However, research conducted during Covid-19 shows that a large number of managers are struggling with the effective management of people working from home. 40% of managers have low self-confidence in their ability to manage workers remotely. More than a third (38%), meanwhile, still believe remote workers usually perform worse than those in an office. This translates into many workers feeling untrusted and micromanaged by their bosses, adding extra stress to your staff.

Trust is crucial for remote teams to be successful. “Remote-work success depends heavily on whether you trust employees to do their work even if you can’t see them,” says Aaron McEwan, Vice President of business consultants, Gartner.

“In the end, performance is what really matters, if you can spend less time but deliver great outcomes, I don’t need you to spend more hours.” says Goh Boon Peng. Set realistic, measurable objectives and goals for your team and track performance against these, your team will thrive with empowering, less-controlling management styles.

 4. Foster remote team engagement

 Even the most enthusiastic supporters of remote working would agree that lack of face-to-face socializing indeed makes team building more challenging, and according to some research, loneliness is simply bad for your health, which also mitigates against engagement and productivity.

 “Because you don’t have lunch together, colleagues passing by, that’s completely gone when remote working, since we still think the social part is very important, so on every Monday, we would begin the meeting by asking how’s your weekend, what did you do, and how’s your life.”  Salvo talks about the weekly routine Your Speech Factory follows.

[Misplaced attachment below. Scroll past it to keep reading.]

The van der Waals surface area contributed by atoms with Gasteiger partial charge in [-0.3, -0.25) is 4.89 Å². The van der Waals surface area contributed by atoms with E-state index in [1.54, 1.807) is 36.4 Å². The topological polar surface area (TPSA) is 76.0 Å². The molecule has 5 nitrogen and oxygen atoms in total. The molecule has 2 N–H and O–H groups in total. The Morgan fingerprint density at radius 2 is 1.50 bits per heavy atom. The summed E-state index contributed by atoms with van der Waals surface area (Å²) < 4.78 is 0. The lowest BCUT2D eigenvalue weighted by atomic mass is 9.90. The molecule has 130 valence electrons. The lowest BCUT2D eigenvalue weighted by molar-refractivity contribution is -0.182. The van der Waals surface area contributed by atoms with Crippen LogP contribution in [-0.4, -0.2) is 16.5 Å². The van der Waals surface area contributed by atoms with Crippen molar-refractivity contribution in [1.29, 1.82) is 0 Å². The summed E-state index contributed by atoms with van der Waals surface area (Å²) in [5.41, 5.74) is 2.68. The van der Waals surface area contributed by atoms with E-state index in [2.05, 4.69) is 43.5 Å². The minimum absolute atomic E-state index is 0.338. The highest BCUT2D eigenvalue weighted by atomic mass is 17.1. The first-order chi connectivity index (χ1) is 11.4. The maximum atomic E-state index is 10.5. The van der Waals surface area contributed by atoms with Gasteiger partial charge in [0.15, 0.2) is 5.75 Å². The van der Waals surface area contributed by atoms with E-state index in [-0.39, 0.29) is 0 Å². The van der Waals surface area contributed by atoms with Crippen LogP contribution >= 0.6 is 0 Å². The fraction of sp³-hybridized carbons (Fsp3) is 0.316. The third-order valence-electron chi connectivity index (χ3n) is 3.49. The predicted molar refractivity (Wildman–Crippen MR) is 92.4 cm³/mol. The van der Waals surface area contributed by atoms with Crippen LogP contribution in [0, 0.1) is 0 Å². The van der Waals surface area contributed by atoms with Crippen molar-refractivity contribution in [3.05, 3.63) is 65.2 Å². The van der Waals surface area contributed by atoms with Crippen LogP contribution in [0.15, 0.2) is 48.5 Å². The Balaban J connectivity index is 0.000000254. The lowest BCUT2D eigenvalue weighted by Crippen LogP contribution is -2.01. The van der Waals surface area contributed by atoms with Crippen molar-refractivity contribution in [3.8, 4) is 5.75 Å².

Also, because of the psychological and physical distance, it’s easy for remote workers to feel detached from the organization and the team. Some measures can be taken to help fill the gap, however.

 “We have a clear structure of reporting lines, everyone has someone you can go to, every week our supervisors will schedule a 30 minutes 1:1 with every member, you can bring your own agenda, topics might be what are things that you’re thinking about, what’s your concern, from personal development to career development, all the way to how you are feeling,” Ham says. “The idea is to connect with every member, so you feel as part of our big family, and so you don’t feel you’re a remote workforce and nobody cares about you.”

Establish weekly team rituals such as hang out sessions and weekly team meetings, hosting virtual events like virtual lunches, coffee breaks, quizzes, games, can all be a part of remote working and should be considered for better engagement.

The Hybrid Work Model Will Become Mainstream

Because people still desire for human interactions and collaborations, it’s pretty unlikely that remote work will completely replace the physical office.

When being asked about insights on post pandemic work trends, Goh Boon Peng says, “This wave of remote work triggered by the pandemic would push both organizations and individuals to develop stronger skills of remote working and management. Even the most traditional companies would be forced to accelerate its transformation to a digital business.”

As Anna Convery-Pelletier, CMO at Radware, suggests in this article, “One strategy might be to have specific days for in-person meetings and collaboration, and then other days allocated for remote work. In-person meetings might be reserved for brainstorming sessions, introducing new projects, or team-building exercises, while remote days would be for work that can be performed individually. The office could be redesigned and reorganized by getting rid of cubicles and creating more collaborative meeting spaces.”

Photo Credit: Gartner

Even after COVID-19 pandemic has subsided, the trend is obvious that more companies would move toward building partially or completely remote teams, giving rise to a hybrid work model, and remote and flexible working will no longer be nice to have but become the new normal many workers expect.

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作者介紹

Evelyn Chang

卡內基美隆大學藝術管理碩士,從戲劇、藝術管理到數位行銷,不變的是對這個世界的好奇心與對生活的熱情。熱愛行銷與學習,持續關注創業、社群與網路發展。希望這個世界因為自己的存在而美好一點點,Let's connect & learn!